Womens' minor hockey continues to grow in Newfoundland and Labrador, with about 2,000 players hitting the ice this year and no losses in registration throughout the COVID-19 pandemic.
Tracey Hatcher, chair of womens' hockey with Hockey Newfoundland and Labrador, said the numbers stack up against other jurisdictions and the growth of womens' hockey in this province has been steady for the last decade.
She's seen a push in the last couple of years, too, following the formation of a new HockeyNL council to develop the sport among girls and women in 2018.
"The female council met last weekend to talk about our female provincial tournaments, which we host every year in March, and this year we're looking at at least 80-plus teams," Hatcher said.
"Compare that to 2019 when we had when we had 71 team registered. We're seeing such a consistent growth constantly, year over year in this province."
Hatcher said the key to continuing to grow the sport among women is by breaking down barriers and leaving a good first impression.
She said some programs offer free hockey to women players in one-day and six-week blocks so the players can experience the sport without making any big commitments.
"If we can get them on the ice to try this game with their friends, they will realize they love it. And we've seen that over and over," said Hatcher.
"What we find is once those girls try that program, they register. We get a high uptake in registrants. Once they try it they love it, and of course the focus is on making it fun and the social aspect of hockey as well at the beginner level."
Womens' hockey programs in Newfoundland and Labrador start at the under-seven age group through to 17 years old. Hatcher said a lot of women are also playing recreational hockey as adults, and HockeyNL is looking to partner with some of those teams to offer hockey to women after they age out of the minor hockey system.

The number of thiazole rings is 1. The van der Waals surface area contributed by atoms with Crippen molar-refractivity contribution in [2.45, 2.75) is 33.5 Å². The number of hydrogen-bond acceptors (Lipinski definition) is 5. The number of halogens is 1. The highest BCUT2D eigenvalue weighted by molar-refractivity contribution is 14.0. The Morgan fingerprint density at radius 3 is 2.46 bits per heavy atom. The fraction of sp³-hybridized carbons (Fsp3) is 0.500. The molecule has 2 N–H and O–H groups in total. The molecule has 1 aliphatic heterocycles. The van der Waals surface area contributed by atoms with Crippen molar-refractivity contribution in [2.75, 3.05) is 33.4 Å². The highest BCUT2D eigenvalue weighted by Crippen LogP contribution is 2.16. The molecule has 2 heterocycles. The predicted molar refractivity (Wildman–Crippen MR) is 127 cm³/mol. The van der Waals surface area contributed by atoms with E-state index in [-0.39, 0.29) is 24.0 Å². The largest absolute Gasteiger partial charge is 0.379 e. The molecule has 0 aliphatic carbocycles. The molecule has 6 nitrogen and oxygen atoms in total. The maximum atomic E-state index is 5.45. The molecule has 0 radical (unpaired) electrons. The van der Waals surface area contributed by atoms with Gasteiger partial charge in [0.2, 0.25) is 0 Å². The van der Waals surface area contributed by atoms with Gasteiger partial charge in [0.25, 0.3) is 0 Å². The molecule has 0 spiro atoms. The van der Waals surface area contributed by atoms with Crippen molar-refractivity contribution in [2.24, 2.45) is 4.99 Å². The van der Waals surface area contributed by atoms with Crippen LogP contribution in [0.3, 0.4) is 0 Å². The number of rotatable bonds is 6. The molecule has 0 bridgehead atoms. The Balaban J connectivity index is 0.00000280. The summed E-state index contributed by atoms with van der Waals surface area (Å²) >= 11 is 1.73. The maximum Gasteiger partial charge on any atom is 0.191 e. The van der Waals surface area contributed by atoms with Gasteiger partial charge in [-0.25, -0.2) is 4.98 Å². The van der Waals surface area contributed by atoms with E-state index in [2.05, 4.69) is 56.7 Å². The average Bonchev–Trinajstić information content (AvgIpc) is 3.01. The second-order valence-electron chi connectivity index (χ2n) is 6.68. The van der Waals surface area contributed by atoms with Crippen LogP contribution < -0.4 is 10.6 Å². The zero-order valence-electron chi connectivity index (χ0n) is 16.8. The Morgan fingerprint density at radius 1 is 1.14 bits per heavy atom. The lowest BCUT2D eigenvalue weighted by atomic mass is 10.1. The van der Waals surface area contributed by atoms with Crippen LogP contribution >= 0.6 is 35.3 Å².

Growing the game
Jeff Brown, director of girls' hockey with the Mount Pearl Blades, has two daughters learning the ropes of the game.
Brown's daughters, Reagan, 9, and Andie, 14, both play for the Blades in Mount Pearl and both have played co-ed minor hockey. At the U15 level, Mount Pearl has two womens' teams.
Brown said, in his role, he isn't pushing for girls to only play against other girls.
"I see my role, and other directors, as growing girls' participation in hockey. We have a number of girls playing high-level, co-ed or minor hockey and that's great," he said.
"The girls' teams and the girls' league is a product we want to offer to encourage participation and we have seen that. We've seen more girls get involved just because they're more comfortable, not just on ice with the competition, but off ice as well."
Brown said there has been about a 20 to 30 per cent growth in girls' hockey in the St. John's area over the last four years. He attributes the success to the grass-roots programs being offered by the varying minor hockey organizations, volunteers and Hockey Canada.
As for Reagan and Andie — both fans of Toronto Maple Leafs superstar Auston Matthews — they say they just wanted to play the game with friends. This year is Reagan's third season. Andie is marking her ninth.
"Most of my friends did it, and my sister did it and I wanted to try it out," Reagan said.